A scientific party of SIMS experts and enthusiasts at the GFZ Helmholtz Centre, Potsdam
As a young analytical geochemist, I am always fascinated and interested in learning the basics, applications and technical know-how of different instruments and methods used in analytical geochemistry research. I have been particularly interested in the Secondary Ion Mass Spectrometry (SIMS) for a long time and I got an opportunity to acquire first-hand knowledge and experience on the SIMS at the GFZ Helmholtz Centre in Potsdam, Germany. The SIMS Laboratory at the GFZ Potsdam headed by Dr. Michael Wiedenbeck organized a short course on the “Introduction to Secondary Ion Mass Spectrometry in the Earth Sciences” from 17th to 21st April, 2023 which I attended thanks to a grant I recieved from the European Association of Geochemistry.
SIMS short course
The course which was taught by Dr. Michael Wiedenbeck and his team of experts working at the GFZ SIMS Laboratory involved a series of lectures and laboratory visits. About 20 doctoral students from Germany, Italy, United Kingdom, Poland, Estonia and Denmark attended the course. On the first day of the course, Dr. Michael Wiedenbeck introduced the participants to the SIMS technique, types, advantages over other microanalytical techniques as well as its disadvantages. After the lectures, we visited the Potsdam Cameca 1280-HR SIMS facility to see and learn more about the instrument. In the following days of the course, Dr. Michael Wiedenbeck gave in-depth and thorough lectures on the application of the SIMS ranging from isotopic measurements, geochronology, trace elements determinations to depth profiling and ion imaging. We were also taught about sample preparation techniques for the SIMS analysis and its challenges. We realised that the sample preparation is the most important factor that controls the quality of the final data acquired from the SIMS. Dr. Maria Rosa Scicchitano, a Research Scientist at the SIMS Laboratory also taught the participants how to reduce SIMS analytical data using the software at the laboratory.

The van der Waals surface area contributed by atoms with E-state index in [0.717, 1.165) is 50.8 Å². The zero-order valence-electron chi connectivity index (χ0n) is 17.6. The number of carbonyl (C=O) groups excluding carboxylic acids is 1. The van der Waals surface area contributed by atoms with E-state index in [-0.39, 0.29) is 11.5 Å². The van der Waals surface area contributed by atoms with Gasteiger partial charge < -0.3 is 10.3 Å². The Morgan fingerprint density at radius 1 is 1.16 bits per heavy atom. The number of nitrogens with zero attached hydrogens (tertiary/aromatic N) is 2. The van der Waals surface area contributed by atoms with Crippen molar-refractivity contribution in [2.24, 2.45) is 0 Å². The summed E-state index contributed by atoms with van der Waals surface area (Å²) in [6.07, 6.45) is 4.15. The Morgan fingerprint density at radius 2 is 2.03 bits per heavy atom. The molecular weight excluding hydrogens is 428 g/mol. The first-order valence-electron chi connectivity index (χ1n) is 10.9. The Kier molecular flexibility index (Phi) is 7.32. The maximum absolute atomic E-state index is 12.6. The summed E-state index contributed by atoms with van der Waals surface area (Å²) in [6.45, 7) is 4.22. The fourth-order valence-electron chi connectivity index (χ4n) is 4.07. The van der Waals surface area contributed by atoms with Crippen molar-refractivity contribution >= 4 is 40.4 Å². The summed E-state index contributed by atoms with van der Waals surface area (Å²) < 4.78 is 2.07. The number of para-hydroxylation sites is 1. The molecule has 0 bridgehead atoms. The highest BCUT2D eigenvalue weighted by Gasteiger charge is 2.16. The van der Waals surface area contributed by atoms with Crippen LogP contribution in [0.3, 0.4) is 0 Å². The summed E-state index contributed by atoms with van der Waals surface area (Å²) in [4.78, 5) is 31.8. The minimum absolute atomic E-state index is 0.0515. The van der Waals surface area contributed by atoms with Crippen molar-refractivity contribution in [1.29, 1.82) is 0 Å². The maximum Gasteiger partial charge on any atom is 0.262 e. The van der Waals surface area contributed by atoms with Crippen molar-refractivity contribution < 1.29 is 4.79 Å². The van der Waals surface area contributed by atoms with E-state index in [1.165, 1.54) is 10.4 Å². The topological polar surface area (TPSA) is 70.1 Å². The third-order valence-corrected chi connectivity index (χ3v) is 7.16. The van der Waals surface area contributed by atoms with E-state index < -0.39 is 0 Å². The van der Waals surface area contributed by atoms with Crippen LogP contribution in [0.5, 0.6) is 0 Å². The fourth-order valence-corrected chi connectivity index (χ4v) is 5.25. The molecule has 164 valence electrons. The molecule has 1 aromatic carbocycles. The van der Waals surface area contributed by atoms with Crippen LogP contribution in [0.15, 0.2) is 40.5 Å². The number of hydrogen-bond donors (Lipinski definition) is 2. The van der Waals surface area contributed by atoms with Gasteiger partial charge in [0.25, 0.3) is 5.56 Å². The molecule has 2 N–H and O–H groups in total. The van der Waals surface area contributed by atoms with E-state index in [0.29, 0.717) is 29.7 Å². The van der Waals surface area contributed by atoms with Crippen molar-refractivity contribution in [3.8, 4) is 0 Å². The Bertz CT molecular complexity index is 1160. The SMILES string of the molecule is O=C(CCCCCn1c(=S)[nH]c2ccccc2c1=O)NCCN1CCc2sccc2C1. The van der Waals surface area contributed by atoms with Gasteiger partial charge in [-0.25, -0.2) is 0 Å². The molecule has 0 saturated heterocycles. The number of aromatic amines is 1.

The lectures were usually followed by laboratory visits and this made the course more interesting and practical. On the second day of the course, particpants had the opportunity to visit some other laboratories at the GFZ Helmholtz Centre in Potsdam. We visited the Laser Ablation Multi-Collector Inductively Coupled Plasma Mass Spectrometry (LA-MC-ICP-MS), Scanning Electron Microscopy (SEM), Transmission Electron Microscopy (TEM) and Electron Probe MicroAnalysis (EPMA) facilities to see the instruments, learn how they are operated and their application. In the afternoon of the fourth day of the course, we visited another SIMS facility at the Bundesanstalt für Materialforschung und -prüfung (BAM) in Berlin. The facility at the BAM is a Time of Flight SIMS (TOF-SIMS5) capable of making detailed imaging and chemical characterization of materials in a short time. This instrument is very important in material and geo-sciences.
Networking and Experiences of the SIMS Training Course
Through the course, I was exposed to the SIMS technique and its application, as well as to other microanalytical techniques. The discussions and the numerous questions asked during the lectures and laboratory visits were highly impactful. Dr. Michael Wiedenbeck and his team were very pleasant and always happy to answer questions and discuss, even during lunch breaks. The SIMS course was an amazing experience for me and will be very useful in my future research. The course also provided me with the opportunity to meet like-minded researchers from different parts of Europe. I highly recommend the course for anyone interested in knowing about the SIMS technique. I am grateful to the European Association of Geochemistry for providing me with a Student Sponsorship Grant to attend the short course. The Istituto di Geoscienze e Georisorse– Consiglio Nazionale delle Ricerche (IGG-CNR) also supported my attendance at the course.